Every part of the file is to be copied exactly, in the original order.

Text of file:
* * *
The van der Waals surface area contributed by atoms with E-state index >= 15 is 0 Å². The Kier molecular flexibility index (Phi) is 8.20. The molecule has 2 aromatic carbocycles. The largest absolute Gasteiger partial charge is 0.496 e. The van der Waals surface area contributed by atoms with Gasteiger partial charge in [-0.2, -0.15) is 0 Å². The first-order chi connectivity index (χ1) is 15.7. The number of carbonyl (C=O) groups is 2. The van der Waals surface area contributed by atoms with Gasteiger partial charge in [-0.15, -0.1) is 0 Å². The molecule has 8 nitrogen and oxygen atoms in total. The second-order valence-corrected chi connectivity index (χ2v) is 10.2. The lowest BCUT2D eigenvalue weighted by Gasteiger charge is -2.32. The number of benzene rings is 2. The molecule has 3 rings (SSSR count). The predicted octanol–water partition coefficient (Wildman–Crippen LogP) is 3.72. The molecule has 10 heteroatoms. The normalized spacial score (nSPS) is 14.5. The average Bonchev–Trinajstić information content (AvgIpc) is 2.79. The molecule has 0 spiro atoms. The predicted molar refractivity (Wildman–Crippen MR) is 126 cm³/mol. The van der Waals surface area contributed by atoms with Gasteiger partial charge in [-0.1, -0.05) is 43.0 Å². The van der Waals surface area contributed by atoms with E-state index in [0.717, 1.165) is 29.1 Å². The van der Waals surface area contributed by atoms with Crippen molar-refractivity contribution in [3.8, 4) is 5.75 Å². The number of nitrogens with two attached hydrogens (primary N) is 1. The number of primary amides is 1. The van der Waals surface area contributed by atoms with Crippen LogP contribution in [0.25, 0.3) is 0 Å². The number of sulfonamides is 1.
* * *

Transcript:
The van der Waals surface area contributed by atoms with E-state index >= 15 is 0 Å². The Kier molecular flexibility index (Phi) is 8.20. The molecule has 2 aromatic carbocycles. The largest absolute Gasteiger partial charge is 0.496 e. The van der Waals surface area contributed by atoms with Gasteiger partial charge in [-0.2, -0.15) is 0 Å². The first-order chi connectivity index (χ1) is 15.7. The number of carbonyl (C=O) groups is 2. The van der Waals surface area contributed by atoms with Gasteiger partial charge in [-0.15, -0.1) is 0 Å². The molecule has 8 nitrogen and oxygen atoms in total. The second-order valence-corrected chi connectivity index (χ2v) is 10.2. The lowest BCUT2D eigenvalue weighted by Gasteiger charge is -2.32. The number of benzene rings is 2. The molecule has 3 rings (SSSR count). The predicted octanol–water partition coefficient (Wildman–Crippen LogP) is 3.72. The molecule has 10 heteroatoms. The normalized spacial score (nSPS) is 14.5. The average Bonchev–Trinajstić information content (AvgIpc) is 2.79. The molecule has 0 spiro atoms. The predicted molar refractivity (Wildman–Crippen MR) is 126 cm³/mol. The van der Waals surface area contributed by atoms with Gasteiger partial charge in [-0.1, -0.05) is 43.0 Å². The van der Waals surface area contributed by atoms with E-state index in [0.717, 1.165) is 29.1 Å². The van der Waals surface area contributed by atoms with Crippen molar-refractivity contribution in [3.8, 4) is 5.75 Å². The number of nitrogens with two attached hydrogens (primary N) is 1. The number of primary amides is 1. The van der Waals surface area contributed by atoms with Crippen LogP contribution in [0.25, 0.3) is 0 Å². The number of sulfonamides is 1.